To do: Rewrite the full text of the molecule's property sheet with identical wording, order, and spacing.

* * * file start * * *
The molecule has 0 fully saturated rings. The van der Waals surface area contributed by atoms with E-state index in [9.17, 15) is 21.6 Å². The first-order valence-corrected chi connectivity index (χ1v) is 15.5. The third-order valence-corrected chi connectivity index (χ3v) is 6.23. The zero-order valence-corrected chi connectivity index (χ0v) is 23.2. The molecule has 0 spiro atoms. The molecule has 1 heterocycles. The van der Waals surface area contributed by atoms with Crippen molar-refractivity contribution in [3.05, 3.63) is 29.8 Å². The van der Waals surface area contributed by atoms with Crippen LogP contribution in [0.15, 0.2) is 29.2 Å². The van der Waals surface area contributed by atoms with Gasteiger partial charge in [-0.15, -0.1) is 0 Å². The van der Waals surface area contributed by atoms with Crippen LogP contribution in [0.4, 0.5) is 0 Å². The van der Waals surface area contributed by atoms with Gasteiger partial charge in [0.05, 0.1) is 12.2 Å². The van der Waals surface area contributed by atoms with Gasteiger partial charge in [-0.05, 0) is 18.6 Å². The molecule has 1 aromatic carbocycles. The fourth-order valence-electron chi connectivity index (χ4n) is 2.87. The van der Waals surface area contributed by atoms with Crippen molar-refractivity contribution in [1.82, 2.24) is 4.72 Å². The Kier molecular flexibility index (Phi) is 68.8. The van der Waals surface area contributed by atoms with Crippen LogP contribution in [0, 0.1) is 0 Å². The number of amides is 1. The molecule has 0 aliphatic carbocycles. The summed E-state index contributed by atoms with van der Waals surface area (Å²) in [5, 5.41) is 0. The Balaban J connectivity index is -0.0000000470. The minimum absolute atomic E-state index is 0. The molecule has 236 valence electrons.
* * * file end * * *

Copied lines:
The molecule has 0 fully saturated rings. The van der Waals surface area contributed by atoms with E-state index in [9.17, 15) is 21.6 Å². The first-order valence-corrected chi connectivity index (χ1v) is 15.5. The third-order valence-corrected chi connectivity index (χ3v) is 6.23. The zero-order valence-corrected chi connectivity index (χ0v) is 23.2. The molecule has 0 spiro atoms. The molecule has 1 heterocycles. The van der Waals surface area contributed by atoms with Crippen molar-refractivity contribution in [3.05, 3.63) is 29.8 Å². The van der Waals surface area contributed by atoms with Crippen LogP contribution in [0.15, 0.2) is 29.2 Å². The van der Waals surface area contributed by atoms with Gasteiger partial charge in [-0.15, -0.1) is 0 Å². The van der Waals surface area contributed by atoms with Crippen LogP contribution in [0.4, 0.5) is 0 Å². The van der Waals surface area contributed by atoms with Gasteiger partial charge in [0.05, 0.1) is 12.2 Å². The van der Waals surface area contributed by atoms with Gasteiger partial charge in [-0.05, 0) is 18.6 Å². The molecule has 1 aromatic carbocycles. The fourth-order valence-electron chi connectivity index (χ4n) is 2.87. The van der Waals surface area contributed by atoms with Crippen molar-refractivity contribution in [1.82, 2.24) is 4.72 Å². The Kier molecular flexibility index (Phi) is 68.8. The van der Waals surface area contributed by atoms with Crippen LogP contribution in [0, 0.1) is 0 Å². The number of amides is 1. The molecule has 0 aliphatic carbocycles. The summed E-state index contributed by atoms with van der Waals surface area (Å²) in [5, 5.41) is 0. The Balaban J connectivity index is -0.0000000470. The minimum absolute atomic E-state index is 0. The molecule has 236 valence electrons.